Published: October 7th 2009October 1st 2009
6 months on the boat!!
Celebration cake courtesy of Small Nest
Lisbon (Oeiras) - Sines - Sagres - Lagos - LATE BREAKING NEWS
We tied up in Oeiras Marina, smack bang next to a boat called Solitude, a very large and beautiful looking Hanse 54. Small Nest was a couple of boats away and, as usual, saw a few other boats we had shared marinas with since we struck Portugal, a few of them being British and Northern European Yachts heading south to make the Canary Islands for the start of the Atlantic Rally for Cruisers which leaves from Las Palmas on the island of Grand Canarias for the 2800 mile crossing of the Atlantic to St Lucia in the Caribbean.
We had been talking to Willem and Haike about their arrangements of doing the A.R.C and making their way through the Panama and across the Pacific to Australia. Whilst this was something we, our family’ had always wanted to do, we hadn’t really made any firm plans of doing so. I guess when Willem and Haike suggested we should do the A.R.C and sail back to Australia at the same time as them, the seed was planted.
Debs and I discussed different plans, the main one staying in
the Med for a year and all of us flying home for Nik to start year 11 and Layni to start year 6 and then in 2011, I would come back to the boat for various lengths of time. The option of doing that as opposed to taking our boat home and staying together and being able to use our boat at home was far more appealing so we decided to propose the question to Nik, Layni and Luke.
The response was fast and furious, YES, all three wanted to take Sunboy back to Australia, all three had their own individual reasons for wanting to do so but I believe that all three considered this to be an adventure that they did not want to miss out on and would mean so much to them. We contacted Donna, Luke’s Mum to see how she felt about it and she had no objections to her son coming back with us across the oceans of the world to come home.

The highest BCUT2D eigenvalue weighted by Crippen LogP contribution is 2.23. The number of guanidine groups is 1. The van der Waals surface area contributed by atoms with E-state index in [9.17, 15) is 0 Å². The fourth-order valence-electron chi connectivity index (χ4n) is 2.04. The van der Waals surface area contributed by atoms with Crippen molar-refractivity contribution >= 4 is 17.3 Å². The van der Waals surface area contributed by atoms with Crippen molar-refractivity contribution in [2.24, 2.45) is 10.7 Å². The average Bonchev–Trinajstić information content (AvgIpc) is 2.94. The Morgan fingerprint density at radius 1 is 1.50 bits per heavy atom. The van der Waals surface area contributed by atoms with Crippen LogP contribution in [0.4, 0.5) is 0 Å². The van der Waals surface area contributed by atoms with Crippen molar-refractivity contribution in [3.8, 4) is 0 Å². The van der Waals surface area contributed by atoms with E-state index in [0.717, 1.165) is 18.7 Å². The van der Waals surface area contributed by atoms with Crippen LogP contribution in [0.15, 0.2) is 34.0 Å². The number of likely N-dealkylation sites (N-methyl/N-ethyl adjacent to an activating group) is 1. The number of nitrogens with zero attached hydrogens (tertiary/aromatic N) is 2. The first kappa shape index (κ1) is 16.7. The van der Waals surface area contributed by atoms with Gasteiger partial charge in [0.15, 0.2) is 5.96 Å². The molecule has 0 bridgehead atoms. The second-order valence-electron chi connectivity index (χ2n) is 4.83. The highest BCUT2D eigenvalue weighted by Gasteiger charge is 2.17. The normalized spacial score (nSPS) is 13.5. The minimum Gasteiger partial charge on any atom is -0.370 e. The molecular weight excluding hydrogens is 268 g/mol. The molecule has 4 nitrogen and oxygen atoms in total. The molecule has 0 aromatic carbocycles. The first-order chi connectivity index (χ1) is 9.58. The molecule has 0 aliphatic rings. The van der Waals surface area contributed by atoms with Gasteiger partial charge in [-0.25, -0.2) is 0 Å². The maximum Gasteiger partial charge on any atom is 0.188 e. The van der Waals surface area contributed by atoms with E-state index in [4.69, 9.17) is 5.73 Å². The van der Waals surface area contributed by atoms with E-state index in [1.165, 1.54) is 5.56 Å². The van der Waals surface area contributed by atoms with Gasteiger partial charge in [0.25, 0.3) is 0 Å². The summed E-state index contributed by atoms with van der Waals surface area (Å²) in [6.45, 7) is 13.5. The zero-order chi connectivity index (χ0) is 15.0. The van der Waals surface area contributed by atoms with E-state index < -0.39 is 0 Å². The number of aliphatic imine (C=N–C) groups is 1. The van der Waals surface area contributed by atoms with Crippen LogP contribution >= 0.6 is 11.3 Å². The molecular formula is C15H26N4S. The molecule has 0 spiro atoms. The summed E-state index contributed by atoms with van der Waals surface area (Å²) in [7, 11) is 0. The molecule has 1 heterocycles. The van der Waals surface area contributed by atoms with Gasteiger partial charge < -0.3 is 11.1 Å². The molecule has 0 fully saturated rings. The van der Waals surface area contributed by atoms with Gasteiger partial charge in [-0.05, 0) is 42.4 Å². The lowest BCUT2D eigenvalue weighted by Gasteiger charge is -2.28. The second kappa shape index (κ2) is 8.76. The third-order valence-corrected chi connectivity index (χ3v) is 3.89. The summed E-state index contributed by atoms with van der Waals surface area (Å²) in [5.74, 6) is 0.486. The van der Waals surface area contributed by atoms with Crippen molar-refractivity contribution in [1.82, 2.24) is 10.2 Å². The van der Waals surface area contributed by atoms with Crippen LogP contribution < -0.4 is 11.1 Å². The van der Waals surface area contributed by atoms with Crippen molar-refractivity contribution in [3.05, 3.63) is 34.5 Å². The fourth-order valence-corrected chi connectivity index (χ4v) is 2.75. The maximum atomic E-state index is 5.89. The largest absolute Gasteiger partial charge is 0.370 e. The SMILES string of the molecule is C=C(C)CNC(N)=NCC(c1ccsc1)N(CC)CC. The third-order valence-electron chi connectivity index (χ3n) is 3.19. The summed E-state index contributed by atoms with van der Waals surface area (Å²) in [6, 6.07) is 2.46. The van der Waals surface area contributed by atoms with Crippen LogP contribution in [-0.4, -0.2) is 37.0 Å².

As the A.R.C had ‘closed its books’ in June this year we were not confident of getting a late scratching but Willem had already emailed the organisers and was advised
a waiting list had been set up. I rang the organisers and explained our plans and our current location which meant we were in a very good position to make it south for the start as opposed to other boats that might still be in U.K and or northern European waters. The kids on both boats are ecstatic as we are about the opportunity of sharing something incredible and going to and seeing places that very few people get to see from their own boat.
Anyway, the organisers said we stood a very good chance of making the starting line up as there had been a few withdrawals, all we could do was sit and wait. As we had made up our mind to head home anyway, we new that we were not reliant on doing the A.R.C but could leave around the same time anyway and still head across. That being the case it was time to start getting seriously organised.
We needed to upgrade equipment and our first item on the list was a new liferaft. The one we have has been sufficient for our current needs but did not meet the requirements of ocean crossings
Lukes description of food if it meets his approval